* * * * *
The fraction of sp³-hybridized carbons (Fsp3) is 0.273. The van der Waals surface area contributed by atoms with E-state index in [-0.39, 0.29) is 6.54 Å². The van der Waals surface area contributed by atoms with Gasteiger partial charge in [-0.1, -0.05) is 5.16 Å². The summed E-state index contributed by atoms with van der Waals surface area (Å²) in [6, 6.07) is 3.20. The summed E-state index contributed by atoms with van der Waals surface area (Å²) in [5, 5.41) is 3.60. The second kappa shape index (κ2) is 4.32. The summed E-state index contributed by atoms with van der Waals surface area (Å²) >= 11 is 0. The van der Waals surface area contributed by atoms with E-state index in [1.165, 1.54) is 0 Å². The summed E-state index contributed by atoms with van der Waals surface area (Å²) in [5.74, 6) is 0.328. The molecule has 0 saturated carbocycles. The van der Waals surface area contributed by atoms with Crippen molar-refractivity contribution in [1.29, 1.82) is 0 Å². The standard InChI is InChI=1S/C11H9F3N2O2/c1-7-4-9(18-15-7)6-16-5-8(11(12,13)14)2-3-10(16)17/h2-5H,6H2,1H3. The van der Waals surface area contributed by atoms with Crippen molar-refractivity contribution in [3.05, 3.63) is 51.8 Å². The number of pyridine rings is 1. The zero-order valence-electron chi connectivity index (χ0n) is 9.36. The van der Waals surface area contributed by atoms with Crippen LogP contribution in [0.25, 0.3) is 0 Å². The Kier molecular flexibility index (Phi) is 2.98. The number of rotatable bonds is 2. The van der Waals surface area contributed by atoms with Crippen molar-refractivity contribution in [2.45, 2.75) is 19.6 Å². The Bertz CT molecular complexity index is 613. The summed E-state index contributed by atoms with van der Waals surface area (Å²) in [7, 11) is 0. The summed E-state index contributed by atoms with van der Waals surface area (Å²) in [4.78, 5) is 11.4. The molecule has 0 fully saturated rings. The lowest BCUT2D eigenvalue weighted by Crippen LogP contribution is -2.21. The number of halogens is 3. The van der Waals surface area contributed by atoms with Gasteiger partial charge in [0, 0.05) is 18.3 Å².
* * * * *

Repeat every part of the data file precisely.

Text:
The fraction of sp³-hybridized carbons (Fsp3) is 0.273. The van der Waals surface area contributed by atoms with E-state index in [-0.39, 0.29) is 6.54 Å². The van der Waals surface area contributed by atoms with Gasteiger partial charge in [-0.1, -0.05) is 5.16 Å². The summed E-state index contributed by atoms with van der Waals surface area (Å²) in [6, 6.07) is 3.20. The summed E-state index contributed by atoms with van der Waals surface area (Å²) in [5, 5.41) is 3.60. The second kappa shape index (κ2) is 4.32. The summed E-state index contributed by atoms with van der Waals surface area (Å²) >= 11 is 0. The van der Waals surface area contributed by atoms with E-state index in [1.165, 1.54) is 0 Å². The summed E-state index contributed by atoms with van der Waals surface area (Å²) in [5.74, 6) is 0.328. The molecule has 0 saturated carbocycles. The van der Waals surface area contributed by atoms with Crippen molar-refractivity contribution in [1.29, 1.82) is 0 Å². The standard InChI is InChI=1S/C11H9F3N2O2/c1-7-4-9(18-15-7)6-16-5-8(11(12,13)14)2-3-10(16)17/h2-5H,6H2,1H3. The van der Waals surface area contributed by atoms with Crippen molar-refractivity contribution in [3.05, 3.63) is 51.8 Å². The number of pyridine rings is 1. The zero-order valence-electron chi connectivity index (χ0n) is 9.36. The van der Waals surface area contributed by atoms with Crippen LogP contribution in [0.25, 0.3) is 0 Å². The Kier molecular flexibility index (Phi) is 2.98. The number of rotatable bonds is 2. The van der Waals surface area contributed by atoms with Crippen molar-refractivity contribution in [2.45, 2.75) is 19.6 Å². The Bertz CT molecular complexity index is 613. The summed E-state index contributed by atoms with van der Waals surface area (Å²) in [7, 11) is 0. The summed E-state index contributed by atoms with van der Waals surface area (Å²) in [4.78, 5) is 11.4. The molecule has 0 fully saturated rings. The lowest BCUT2D eigenvalue weighted by Crippen LogP contribution is -2.21. The number of halogens is 3. The van der Waals surface area contributed by atoms with Gasteiger partial charge in [0, 0.05) is 18.3 Å².